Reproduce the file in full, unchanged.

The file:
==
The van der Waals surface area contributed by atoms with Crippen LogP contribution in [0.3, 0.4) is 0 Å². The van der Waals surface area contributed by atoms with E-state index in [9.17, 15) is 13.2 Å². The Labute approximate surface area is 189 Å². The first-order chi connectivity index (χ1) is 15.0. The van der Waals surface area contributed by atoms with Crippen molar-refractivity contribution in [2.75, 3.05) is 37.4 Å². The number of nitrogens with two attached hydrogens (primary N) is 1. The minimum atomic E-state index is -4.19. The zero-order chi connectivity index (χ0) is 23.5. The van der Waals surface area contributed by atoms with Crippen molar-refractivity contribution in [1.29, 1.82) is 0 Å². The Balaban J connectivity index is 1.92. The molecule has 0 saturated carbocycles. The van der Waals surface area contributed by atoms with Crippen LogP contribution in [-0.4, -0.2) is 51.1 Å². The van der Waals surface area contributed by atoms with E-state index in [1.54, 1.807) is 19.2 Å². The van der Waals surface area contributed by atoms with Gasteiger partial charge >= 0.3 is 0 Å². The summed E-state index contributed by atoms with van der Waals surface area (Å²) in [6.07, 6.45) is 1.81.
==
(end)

The van der Waals surface area contributed by atoms with Crippen LogP contribution in [0.3, 0.4) is 0 Å². The van der Waals surface area contributed by atoms with E-state index in [9.17, 15) is 13.2 Å². The Labute approximate surface area is 189 Å². The first-order chi connectivity index (χ1) is 15.0. The van der Waals surface area contributed by atoms with Crippen molar-refractivity contribution in [2.75, 3.05) is 37.4 Å². The number of nitrogens with two attached hydrogens (primary N) is 1. The minimum atomic E-state index is -4.19. The zero-order chi connectivity index (χ0) is 23.5. The van der Waals surface area contributed by atoms with Crippen molar-refractivity contribution in [1.29, 1.82) is 0 Å². The Balaban J connectivity index is 1.92. The molecule has 0 saturated carbocycles. The van der Waals surface area contributed by atoms with Crippen LogP contribution in [-0.4, -0.2) is 51.1 Å². The van der Waals surface area contributed by atoms with E-state index in [1.54, 1.807) is 19.2 Å². The van der Waals surface area contributed by atoms with Gasteiger partial charge >= 0.3 is 0 Å². The summed E-state index contributed by atoms with van der Waals surface area (Å²) in [6.07, 6.45) is 1.81.